Public investments must create a powerful and flexible hydrogen ecosystem that forms the basis for the upscaling of hydrogen and electrochemistry. Industrial clusters with opportunities for this are the Northern Netherlands, Amsterdam, Rotterdam / Moerdijk, Zeeland, Arnhem, Brainport Eindhoven and Limburg (Chemelot).

More research and innovations are needed to ultimately be able to use green hydrogen efficiently and more cheaply. This also creates interesting revenue models for the Netherlands, both in a possible role as producer or international distributor.

AiNed: investment program artificial intelligence – 276 million euro

The Dutch AI Coalition (NL AIC), a public-private partnership of more than 250 participants, has been largely funded (276 million euros) for the first phase of its investment proposal for artificial intelligence (AI). The ambition of the so-called AiNed program is to get the Netherlands in the international leading group of countries, both in terms of social conditions and the economic utilization of AI.

AI can be widely applied for, for example, more efficient energy systems, smarter mobility and logistics or better healthcare. The proposal focuses on a coordinated Dutch approach to strengthen knowledge and applicability of AI through research, innovation, valorisation, education and to ensure people-oriented, responsible application of AI in society.

The focus in the approach for the accelerated application of AI in the Netherlands is on sectors that generate the most earning potential: high-tech industry, mobility, logistics, energy, health and care. The strategic program therefore invests in attracting and retaining talented AI scientists, training and education, developing social frameworks for applications and intensifying participation in European programs, so that more EU money comes to the Netherlands.

Second round of financing from National Growth Fund

In total, State Secretary Mona Keijzer submitted six proposals on behalf of the parties involved for the first round. The FoodSwitch proposal has not been accepted. The National Growth Fund has announced that a second round will follow this year in which improved and new proposals can be submitted for funding. Research and development (R&D) and innovation remain one of the pillars of the fund. A total of 20 billion euros is available from the fund until 2026, in the first round, 4 billion euros (partly conditionally) has been allocated and reserved today.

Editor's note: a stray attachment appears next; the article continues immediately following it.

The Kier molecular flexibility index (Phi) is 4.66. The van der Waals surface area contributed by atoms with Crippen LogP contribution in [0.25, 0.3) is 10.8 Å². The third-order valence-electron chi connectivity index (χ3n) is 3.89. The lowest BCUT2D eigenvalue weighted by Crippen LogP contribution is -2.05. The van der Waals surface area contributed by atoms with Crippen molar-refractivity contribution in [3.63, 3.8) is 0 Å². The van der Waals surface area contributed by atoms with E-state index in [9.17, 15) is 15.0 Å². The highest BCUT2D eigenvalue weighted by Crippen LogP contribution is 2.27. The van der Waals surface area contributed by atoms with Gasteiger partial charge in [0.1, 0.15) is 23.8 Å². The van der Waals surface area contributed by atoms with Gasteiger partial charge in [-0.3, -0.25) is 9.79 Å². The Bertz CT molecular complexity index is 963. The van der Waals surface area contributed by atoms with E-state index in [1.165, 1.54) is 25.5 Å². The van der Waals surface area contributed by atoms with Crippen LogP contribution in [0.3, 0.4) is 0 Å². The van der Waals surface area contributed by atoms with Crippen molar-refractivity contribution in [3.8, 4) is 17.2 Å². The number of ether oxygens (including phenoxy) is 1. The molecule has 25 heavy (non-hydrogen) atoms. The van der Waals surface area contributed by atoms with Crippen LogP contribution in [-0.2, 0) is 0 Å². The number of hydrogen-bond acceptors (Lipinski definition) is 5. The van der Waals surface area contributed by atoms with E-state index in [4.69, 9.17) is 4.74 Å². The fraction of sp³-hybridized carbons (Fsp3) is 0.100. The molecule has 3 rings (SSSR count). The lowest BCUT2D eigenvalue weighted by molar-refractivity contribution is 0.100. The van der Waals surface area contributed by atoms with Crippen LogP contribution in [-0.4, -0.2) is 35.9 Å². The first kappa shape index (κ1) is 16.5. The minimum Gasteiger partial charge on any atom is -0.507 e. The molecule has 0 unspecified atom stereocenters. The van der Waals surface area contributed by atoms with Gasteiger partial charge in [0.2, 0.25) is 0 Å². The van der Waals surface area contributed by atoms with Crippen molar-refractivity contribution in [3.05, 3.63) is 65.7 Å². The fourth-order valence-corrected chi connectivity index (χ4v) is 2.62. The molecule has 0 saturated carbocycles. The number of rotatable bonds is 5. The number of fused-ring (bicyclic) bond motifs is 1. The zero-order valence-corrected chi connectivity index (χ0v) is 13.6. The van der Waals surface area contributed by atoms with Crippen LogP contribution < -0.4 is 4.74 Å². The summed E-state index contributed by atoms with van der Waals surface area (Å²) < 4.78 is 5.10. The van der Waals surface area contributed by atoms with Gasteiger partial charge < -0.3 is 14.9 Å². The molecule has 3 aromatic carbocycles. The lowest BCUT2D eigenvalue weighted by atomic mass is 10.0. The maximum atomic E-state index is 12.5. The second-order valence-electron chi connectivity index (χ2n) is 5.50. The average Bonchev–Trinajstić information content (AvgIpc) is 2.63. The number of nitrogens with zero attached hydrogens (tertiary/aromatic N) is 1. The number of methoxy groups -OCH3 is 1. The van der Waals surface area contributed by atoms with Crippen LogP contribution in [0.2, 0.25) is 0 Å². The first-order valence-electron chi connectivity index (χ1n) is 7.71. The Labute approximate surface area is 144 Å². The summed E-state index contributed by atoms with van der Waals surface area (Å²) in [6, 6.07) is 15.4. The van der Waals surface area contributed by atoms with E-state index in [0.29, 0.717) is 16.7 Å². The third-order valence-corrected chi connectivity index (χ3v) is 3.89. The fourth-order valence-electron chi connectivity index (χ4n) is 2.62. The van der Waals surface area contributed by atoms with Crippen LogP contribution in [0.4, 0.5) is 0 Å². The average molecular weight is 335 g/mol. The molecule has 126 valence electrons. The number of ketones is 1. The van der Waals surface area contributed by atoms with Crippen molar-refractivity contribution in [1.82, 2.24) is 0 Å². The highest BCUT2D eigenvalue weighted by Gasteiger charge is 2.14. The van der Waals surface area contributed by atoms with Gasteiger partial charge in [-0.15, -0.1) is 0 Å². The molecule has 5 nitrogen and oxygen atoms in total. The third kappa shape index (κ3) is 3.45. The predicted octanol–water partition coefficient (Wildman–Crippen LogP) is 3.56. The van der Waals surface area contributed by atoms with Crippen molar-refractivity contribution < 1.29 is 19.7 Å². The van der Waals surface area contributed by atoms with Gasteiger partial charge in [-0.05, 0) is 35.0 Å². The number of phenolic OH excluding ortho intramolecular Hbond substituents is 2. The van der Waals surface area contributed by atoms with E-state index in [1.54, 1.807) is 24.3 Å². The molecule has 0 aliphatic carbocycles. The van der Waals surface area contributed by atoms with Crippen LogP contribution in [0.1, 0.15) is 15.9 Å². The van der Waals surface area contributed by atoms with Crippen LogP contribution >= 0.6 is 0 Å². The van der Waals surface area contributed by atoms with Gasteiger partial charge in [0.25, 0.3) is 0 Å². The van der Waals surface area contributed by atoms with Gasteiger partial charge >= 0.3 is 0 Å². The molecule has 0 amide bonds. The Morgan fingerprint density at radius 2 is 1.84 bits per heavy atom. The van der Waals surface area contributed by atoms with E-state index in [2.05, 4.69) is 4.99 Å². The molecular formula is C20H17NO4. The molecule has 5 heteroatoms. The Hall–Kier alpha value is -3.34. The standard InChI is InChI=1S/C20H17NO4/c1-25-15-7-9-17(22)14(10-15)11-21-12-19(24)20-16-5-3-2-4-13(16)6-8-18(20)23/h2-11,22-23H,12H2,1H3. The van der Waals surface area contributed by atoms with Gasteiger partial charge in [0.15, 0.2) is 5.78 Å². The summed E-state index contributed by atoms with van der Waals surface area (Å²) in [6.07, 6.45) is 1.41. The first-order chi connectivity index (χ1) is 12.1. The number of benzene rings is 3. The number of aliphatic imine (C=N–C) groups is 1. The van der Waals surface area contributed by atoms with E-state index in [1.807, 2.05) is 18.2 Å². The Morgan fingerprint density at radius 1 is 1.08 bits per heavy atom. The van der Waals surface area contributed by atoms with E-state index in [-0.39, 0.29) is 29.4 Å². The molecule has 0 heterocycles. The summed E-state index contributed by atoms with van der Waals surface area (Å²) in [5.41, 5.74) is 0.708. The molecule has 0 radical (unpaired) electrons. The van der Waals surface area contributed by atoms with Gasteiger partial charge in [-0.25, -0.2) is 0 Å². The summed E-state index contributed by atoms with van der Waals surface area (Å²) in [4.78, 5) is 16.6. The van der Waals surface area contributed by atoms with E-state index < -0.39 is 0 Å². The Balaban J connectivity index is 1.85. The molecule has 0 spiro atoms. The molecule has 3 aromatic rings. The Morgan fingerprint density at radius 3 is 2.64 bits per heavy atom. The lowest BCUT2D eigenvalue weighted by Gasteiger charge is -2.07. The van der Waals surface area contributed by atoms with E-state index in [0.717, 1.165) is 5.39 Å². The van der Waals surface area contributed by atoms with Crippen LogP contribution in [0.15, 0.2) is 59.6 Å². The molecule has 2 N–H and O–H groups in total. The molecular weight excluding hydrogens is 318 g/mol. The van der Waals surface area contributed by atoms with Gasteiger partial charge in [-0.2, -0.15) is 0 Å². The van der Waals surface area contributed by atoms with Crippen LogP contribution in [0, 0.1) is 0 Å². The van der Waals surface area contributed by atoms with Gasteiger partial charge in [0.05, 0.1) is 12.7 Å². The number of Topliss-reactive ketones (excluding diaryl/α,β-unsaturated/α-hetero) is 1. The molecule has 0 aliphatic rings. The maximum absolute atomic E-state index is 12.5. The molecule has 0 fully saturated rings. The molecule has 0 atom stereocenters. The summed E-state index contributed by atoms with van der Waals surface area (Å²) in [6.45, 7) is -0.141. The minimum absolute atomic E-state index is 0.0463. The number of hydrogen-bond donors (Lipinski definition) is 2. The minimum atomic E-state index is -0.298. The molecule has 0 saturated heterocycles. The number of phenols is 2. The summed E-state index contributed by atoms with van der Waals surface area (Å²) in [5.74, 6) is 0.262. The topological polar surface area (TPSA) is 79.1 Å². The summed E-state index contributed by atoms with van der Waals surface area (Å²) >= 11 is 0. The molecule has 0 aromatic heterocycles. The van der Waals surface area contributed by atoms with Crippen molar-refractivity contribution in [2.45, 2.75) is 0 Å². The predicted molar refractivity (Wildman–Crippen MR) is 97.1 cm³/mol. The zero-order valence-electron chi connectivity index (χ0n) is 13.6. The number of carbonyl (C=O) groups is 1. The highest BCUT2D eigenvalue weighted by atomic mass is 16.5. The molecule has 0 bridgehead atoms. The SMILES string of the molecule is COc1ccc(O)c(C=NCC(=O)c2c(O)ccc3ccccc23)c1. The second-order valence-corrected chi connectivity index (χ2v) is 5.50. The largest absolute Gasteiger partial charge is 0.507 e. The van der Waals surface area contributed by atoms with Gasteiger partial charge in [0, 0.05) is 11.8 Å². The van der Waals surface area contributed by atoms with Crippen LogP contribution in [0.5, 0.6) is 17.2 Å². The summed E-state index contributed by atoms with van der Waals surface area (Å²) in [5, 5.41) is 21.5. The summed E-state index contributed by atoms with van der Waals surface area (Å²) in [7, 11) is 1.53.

Holland High Tech (TKI HTSM) helps high tech SMEs innovate within the knowledge and innovation agendas in the Mission-driven Top Sectors and Innovation Policy. The RVO scheme for SME innovation stimulation Region and Top Sectors (MIT) stimulates innovation in small and medium-sized enterprises. RVO offers various instruments for this, of which Holland High Tech facilitates two instruments for the high tech sector;

Network Activities (NA)
Innovation Broker (IM)

Both the NetworkActivities and innovation advisory services by InnovationMakelaars must fit into one of the roadmaps of the Knowledge and Innovation Agenda, or in the KIA ICT.

Network Activities Regulations (NA)

Network activities may consist of: master classes, workshops or conferences to promote knowledge sharing and networking between SME entrepreneurs. The Network Activity itself and the results (presentations, knowledge documents, insights) must be accessible to all SMEs. For Network Activities, TKI HTSM uses a required statement of approval from a roadmap leader.

InnovatieMakelaars Scheme (IM)

Through this scheme, TKI HTSM enables SMEs to make free use of innovation advisory services from InnovationMakelaars affiliated with TKI HTSM. The type of advice may include the following services: consulting and knowledge transfer assistance; acquisition, protection and exploitation of intangible assets; the use of standards and rules in which these are laid down.

The advice offered by TKI HTSM is aimed at innovation of products, processes or services; providing technological assistance or technology transfer services. A direct link to one SME is mandatory for this. These SMEs are referred to by name on settlement. Indirect advice is not permitted, such as co-writing innovation agendas, participation in symposia or advice to clients other than SMEs.


For more information about the services and procedure, please contact Petra Wicherink, MIT officer Holland High Tech, via MIT@hollandhightech.nl. You can also find more inforamtion about the Innovatie Makelaars on the overview page of TKI HTSM.